Off on a Tangent A Fortnightly Electronic Newsletter from the Hope College Department of Mathematics
 November 16, 2011 Vol. 10, No. 5 http://www.math.hope.edu/newsletter.html

 This week's colloquium will answer the question, "Do dog's know calculus?"

 Title: Do Dog's Know Calculus Speakers: Tim Pennings, Hope College Time:  Thursday, November 17 at 4:00 p.m. Place:  VWF 104

Abstract: A standard calculus problem is to find the quickest path from a point on shore to a point in the lake, given that running speed is greater than swimming
speed. Elvis, my Welsh Corgi, has never had a calculus course. But when we play "fetch" at Lake Michigan, he appears to choose paths close to the calculus answer. In this talk we reveal what was found when we experimentally tested this ability. Elvis will be available for follow-up questions.

Note: Please come to enjoy  refreshments with the speakers, the faculty, and fellow mathematics students before the colloquium at 3:30 pm in VanderWerf 222.

 How to win the game Lights Out!

 Title: The Generalized Lights Out Game on Graphs Speakers: Darren Parker, Grand Valley State University Time:  Tuesday, November 22 at 4:00 p.m. Place:  VWF 104

Abstract: The game Lights Out is an electronic game by Tiger Electronics.  One begins with a 5 by 5 grid of lighted buttons. Some of the lights are on and some are off.  Each time a button is pressed, the button pressed and the adjacent buttons change from on to off or vice versa.  The game is won when all the lights are turned out.
Lights Out can be generalized so as to be played on graphs, where the edges of the graph define what it means for two of the lights to be adjacent.  Otherwise, the game is played as before.  We can generalize the game further by allowing more than one "on'' state (think of it as different colors that the lights can have).  In this case, lights do
not simply switch between "off'' and "on'' when buttons are pressed.  They cycle through all possible colors.  In this talk, we will work our way toward understanding the
generalized Lights Out game.  In particular, we seek to develop strategies to win the game when the graph is a path graph or a cycle graph.  We determine for which of these graphs the game can be won regardless of the initial states of the lights.

Note: Please come to enjoy  refreshments with the speakers, the faculty, and fellow mathematics students before the colloquium at 3:30 pm in VanderWerf 222.

 Hope students participate in MATH Challenge

 Hope students worked in teams of three to complete a difficult three hour mathematics examination as part of the 17th annual Michigan Autumn Take Home (MATH) Challenge. They competed with students from 24 different colleges and universities from across Michigan and the rest of the United States. With 12 teams, Hope had the largest number of students in the competition (other institutions had at most six teams). The students that participated in the exam were:  Matt Eiles, Caitlin Taylor, Kiley Spirito, Nathan Graber, Jess Bolkema, Eric Grieve, Bobby Nash, John Bain, Tristan Zintl, Byonjoo Bark, Dominic Surya, Sydney Bryer, Brooke Jeries, Holly Drummond, Josh Kammeraad, David Dolfin, Matt Johnson, Nick DeJongh, Taylor Brushwyler, Craig Toren, David Schroeder, Luke Platte, Drew Cook, Samantha Kemperman, Yijun Liao, Connor Berrodin, Dan Simpson, Eric Lunderberg, Eric Halquist, Nick Boersma, Chris Beaudoin, Brian Bjerke, Justin Knutter, and Hsiang Lin.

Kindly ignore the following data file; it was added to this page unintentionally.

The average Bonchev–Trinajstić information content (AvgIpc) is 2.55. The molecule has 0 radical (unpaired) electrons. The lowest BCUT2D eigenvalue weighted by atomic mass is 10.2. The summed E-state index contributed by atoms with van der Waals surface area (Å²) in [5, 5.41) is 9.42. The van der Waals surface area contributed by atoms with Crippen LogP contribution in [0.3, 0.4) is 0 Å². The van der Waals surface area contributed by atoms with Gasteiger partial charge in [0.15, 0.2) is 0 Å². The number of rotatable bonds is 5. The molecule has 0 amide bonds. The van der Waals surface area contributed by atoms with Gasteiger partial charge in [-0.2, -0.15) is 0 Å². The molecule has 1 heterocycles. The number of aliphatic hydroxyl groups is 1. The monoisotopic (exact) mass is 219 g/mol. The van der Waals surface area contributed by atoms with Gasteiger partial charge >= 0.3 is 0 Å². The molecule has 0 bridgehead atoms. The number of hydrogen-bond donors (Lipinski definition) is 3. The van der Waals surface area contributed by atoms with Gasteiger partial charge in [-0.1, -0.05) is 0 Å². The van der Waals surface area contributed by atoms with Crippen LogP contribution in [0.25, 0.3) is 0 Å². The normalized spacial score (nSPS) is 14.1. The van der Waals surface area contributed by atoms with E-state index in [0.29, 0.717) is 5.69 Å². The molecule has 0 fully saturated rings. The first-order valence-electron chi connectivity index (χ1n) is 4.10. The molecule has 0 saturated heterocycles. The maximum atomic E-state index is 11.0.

Math Club meeting tonight!

 The Hope College Math Club meets again! We will be meeting in VanderWerf 237 at 7:00pm on Wednesday, November 16 to hang out, enjoy snacks, plan events, and brainstorm t-shirt designs. Bring some friends and t-shirt ideas! Hope to see you there!

 Problem Solvers of the Fortnight

 In the last problem of the fortnight, we saw that four bugs, (A, B, C & D) occupied the corners of a square 10 inches on a side. Simultaneously, A crawls directly toward B, B toward C, C toward D, and D toward A.  If all four bugs crawl at the same constant rate, they will describe four congruent logarithmic spirals that meet at the center of the square. How far does each bug travel before they meet?   Congratulations to our Problem Sovers of the Fornight -- Eric O'Brien, Eric Hallquist, Parker Millington, Eric Westenbroek, Tim Cooke, Brian Ward, Seth Blythe, John Lithio, Derek Boat, Andrew Brooks, Evelyn Ritter, Corntey Kimmel, Aaron Mick, Nick Johnson, Ryan Martinez, Patrick Malley, Zac Lockhart, Seth Coffing, Lauren Aprill, Andrew Borrar, Todd Scott-Dettl, Jordan Gowman, Caitlin Kozack, Steph Vincent, Nicholas DeJongh, David McMorris, Sam Pederson, Isabel Morris, Andreana Rosnik, Erin Farrey, Leah LaBarge, Charlotte Korson, Kelsey Cooper, Sarah Prill, Austin Homkes, Andrew Cutshall, Josh Swelt, Tanner Gallant, Joe Wierzbicki, Julia Austin, Tessa Schultz and Kyle Coggins -- all of whom correctly reasoned that the bugs have to travel 10 inches before they meet.

 Problem of the Fortnight

 When the celebrated German mathematician Karl Gauss (1777-1855) was nine years old, he was asked to add all the integers from 1 through 100. He quickly added 1 and 100, 2 and 99, and so on for 50 pairs of numbers each adding in 101. His answer was 50 · 101 = 5050. Now ﬁnd the sum of all the digits in the integers from 1 through 1,000,000 (i.e. all the digits in those numbers, not the numbers themselves). Drop off your solution in the Problem of the Fortnight slot outside Professor Pearson's office (VWF 212) by 3:00 p.m. on Wednesday, November 23.  As always, be sure to include your name as well as the name(s) of your professor(s) -- e.g. Georg Riemann, Professor Karl Gauss -- on your solution.  (Riemann was actually one of Gauss's students)

Talent is cheaper than table salt. What separates the talented individual from the successful one is a lot of hard work.

Stephen King

 Off on a Tangent